With Angel was his father.  I had never seen the man before, but during discussions on our daily morning rounds, I had heard that he often came in the wee hours of the night to visit his son.  He was a tough-looking person, unshaven and stamped with the harsh signs of inner city life and his own battle with the AIDS he had acquired during years of drug addiction.  I wondered what factors in his life prevented him from visiting in the light of day as other parents did.  Perhaps he was fully occupied with trying to survive, I thought, or maybe he just preferred the lonely hours of the night, when he was less likely to encounter the accusing stares of strangers’ eyes.

The man was sitting in a chair, holding Angel on his lap and feeding him infant formula with a dropper.  As I watched, he waited carefully for his son’s lips to accept each drop before offering him another, all the while gazing into his child’s eyes and softly crooning a melody—a hauntingly soothing sound, the notes filled with reassurance and encouragement.  Angel’s eyes remained fastened in turn on his father’s face, as if he were drinking in life-giving nourishment from the look that he saw there.

The two of them were in such a rapt communion that I remained bound in unmoving silence outside their door.  It seemed that I had been summoned not to enter, but to stand as an observer of this exquisite scene, witness to an act of meaning that lay beyond my mind’s measuring.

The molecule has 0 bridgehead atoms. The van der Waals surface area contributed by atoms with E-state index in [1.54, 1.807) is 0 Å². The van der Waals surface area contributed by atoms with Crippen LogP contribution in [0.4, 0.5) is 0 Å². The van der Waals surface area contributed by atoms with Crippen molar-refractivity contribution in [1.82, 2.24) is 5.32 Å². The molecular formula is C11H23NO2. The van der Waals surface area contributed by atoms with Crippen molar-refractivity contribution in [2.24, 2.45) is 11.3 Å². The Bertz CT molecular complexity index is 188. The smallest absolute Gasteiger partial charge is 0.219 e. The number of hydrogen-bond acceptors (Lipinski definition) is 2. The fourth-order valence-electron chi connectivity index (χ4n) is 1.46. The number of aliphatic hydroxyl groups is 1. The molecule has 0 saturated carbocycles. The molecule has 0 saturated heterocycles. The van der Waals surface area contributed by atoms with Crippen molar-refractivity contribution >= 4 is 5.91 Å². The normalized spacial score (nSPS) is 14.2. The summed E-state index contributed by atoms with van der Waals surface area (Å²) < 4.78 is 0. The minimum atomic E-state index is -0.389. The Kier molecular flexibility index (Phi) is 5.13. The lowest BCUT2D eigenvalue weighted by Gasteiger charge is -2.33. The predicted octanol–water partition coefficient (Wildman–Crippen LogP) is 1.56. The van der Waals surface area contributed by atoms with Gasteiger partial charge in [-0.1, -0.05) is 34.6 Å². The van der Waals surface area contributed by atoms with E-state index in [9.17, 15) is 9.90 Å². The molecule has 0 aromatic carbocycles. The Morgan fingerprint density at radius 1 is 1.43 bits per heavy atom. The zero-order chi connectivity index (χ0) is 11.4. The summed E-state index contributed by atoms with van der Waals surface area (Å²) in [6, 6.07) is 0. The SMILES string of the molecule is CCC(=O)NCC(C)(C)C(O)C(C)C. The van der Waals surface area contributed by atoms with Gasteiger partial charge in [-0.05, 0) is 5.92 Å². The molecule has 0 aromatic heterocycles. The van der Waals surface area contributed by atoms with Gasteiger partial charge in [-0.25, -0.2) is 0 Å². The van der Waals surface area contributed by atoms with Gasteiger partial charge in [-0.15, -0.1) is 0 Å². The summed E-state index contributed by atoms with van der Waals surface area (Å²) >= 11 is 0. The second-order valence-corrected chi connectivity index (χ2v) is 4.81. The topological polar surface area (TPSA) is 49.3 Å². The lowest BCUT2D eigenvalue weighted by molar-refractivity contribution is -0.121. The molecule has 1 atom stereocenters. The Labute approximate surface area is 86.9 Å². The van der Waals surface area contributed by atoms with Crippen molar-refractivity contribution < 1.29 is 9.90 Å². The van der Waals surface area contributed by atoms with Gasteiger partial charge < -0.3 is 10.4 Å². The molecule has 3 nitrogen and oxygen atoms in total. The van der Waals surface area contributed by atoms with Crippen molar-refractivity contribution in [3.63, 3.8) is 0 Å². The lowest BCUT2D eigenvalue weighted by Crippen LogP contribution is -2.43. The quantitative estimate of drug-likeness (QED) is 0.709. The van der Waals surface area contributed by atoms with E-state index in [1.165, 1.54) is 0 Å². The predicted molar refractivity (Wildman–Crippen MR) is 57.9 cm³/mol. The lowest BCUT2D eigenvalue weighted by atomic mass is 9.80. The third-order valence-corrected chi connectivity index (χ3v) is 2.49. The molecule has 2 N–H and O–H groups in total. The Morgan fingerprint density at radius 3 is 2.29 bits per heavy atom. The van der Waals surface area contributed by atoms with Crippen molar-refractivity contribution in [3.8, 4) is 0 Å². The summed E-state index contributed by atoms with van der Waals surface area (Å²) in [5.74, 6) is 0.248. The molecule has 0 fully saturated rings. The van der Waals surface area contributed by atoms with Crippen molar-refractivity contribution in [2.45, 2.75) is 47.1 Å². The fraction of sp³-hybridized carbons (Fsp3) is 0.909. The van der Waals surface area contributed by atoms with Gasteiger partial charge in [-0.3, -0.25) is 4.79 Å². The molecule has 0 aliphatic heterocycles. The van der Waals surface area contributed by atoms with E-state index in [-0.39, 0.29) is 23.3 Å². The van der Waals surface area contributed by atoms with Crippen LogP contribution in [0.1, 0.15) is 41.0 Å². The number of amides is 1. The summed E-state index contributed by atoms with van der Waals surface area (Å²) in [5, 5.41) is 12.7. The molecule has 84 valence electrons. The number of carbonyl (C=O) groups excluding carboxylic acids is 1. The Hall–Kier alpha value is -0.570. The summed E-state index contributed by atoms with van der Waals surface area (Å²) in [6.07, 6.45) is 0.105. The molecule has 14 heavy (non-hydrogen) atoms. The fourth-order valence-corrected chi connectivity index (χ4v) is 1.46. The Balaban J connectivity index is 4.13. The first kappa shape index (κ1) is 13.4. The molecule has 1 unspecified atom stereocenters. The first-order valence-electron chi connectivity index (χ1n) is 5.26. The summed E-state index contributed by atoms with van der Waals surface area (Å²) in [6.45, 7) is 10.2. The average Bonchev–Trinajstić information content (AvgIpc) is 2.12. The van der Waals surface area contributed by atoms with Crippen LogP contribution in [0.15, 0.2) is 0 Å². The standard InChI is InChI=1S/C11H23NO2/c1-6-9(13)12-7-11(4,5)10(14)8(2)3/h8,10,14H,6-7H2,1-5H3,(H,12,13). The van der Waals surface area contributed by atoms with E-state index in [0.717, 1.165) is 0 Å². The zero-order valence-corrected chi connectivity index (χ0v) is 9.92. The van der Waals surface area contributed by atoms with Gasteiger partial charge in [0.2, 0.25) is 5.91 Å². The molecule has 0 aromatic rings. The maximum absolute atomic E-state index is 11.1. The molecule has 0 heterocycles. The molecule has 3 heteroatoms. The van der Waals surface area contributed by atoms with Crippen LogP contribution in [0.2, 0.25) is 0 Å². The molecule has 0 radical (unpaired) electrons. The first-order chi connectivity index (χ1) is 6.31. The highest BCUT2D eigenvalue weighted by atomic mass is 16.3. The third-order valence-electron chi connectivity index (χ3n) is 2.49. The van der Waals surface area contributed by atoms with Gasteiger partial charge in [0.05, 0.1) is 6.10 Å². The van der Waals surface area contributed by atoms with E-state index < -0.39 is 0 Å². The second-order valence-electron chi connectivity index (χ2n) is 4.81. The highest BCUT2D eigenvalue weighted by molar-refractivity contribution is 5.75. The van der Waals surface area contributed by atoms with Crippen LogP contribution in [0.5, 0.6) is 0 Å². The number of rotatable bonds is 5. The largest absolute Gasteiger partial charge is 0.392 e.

What I had been called to witness, my heart said, was the compassion that was shining brightly in that little room.  Nothing more than that, and nothing less.  In the light of that compassion, the tragedy of Angel’s pitiful life—of both their lives—was being lifted up and set aside. I could feel the truth of that as surely as anything my medical books had ever taught me.

The shadows in the hallway seemed to whisper: Do you see? This is what compassion is. It is a force more powerful than even life-destroying disease. It can willingly embrace whatever the world has abandoned as hopeless and transform it into something to be cherished.

As I dropped my eyes and turned to go back to work, gratitude for having glimpsed this side of Angel’s story filled me. I could not help but wonder: how many of us will be sung to with that much compassion as we lie in our own last days of life?

Oct 192012

One of the wonderful things about being a doctor is that you are privileged to witness amazing stories: gut-wrenching, heart-opening, soul-uplifting stories that chart the human journey, the epic process of challenge and growth in which every one of us is engaged. For nearly thirty years, most of them spent working at a major medical center in New York City, I witnessed a great many such stories, far more, in fact, than I can possibly remember. And still, there are more than enough that I will never forget, fierce and tender ones that carved out a permanent niche in the marrow of my bones, and these I feel compelled to share.

These are stories of my patients and their families—people I cared for and worked with every day, people I loved and learned from. These stories come from my years as a medical student, intern and resident in clinical training, and then as a hospital-based inner-city pediatrician and adolescent medicine specialist, and finally as a research physician in charge of a three-year research project entitled “Dying and the Inner Life,” investigating what people with terminal illness can tell us about the experience of feeling the end of life approaching. The stories span the arc of the human journey from the beginning to the very end. They lead from the arrival of new life in the hospital delivery room through episodes of illness and injury and the ever-present hope of healing, all the way to the bedside of those who are in their final days. They tell about moments when ordinary people seek help in facing extraordinary trials, and they reveal the many ways in which triumph and transformation can prevail amid the harrowing circumstances of hospital life and the hi-tech, sometimes Stone-Age-like practices of modern medicine.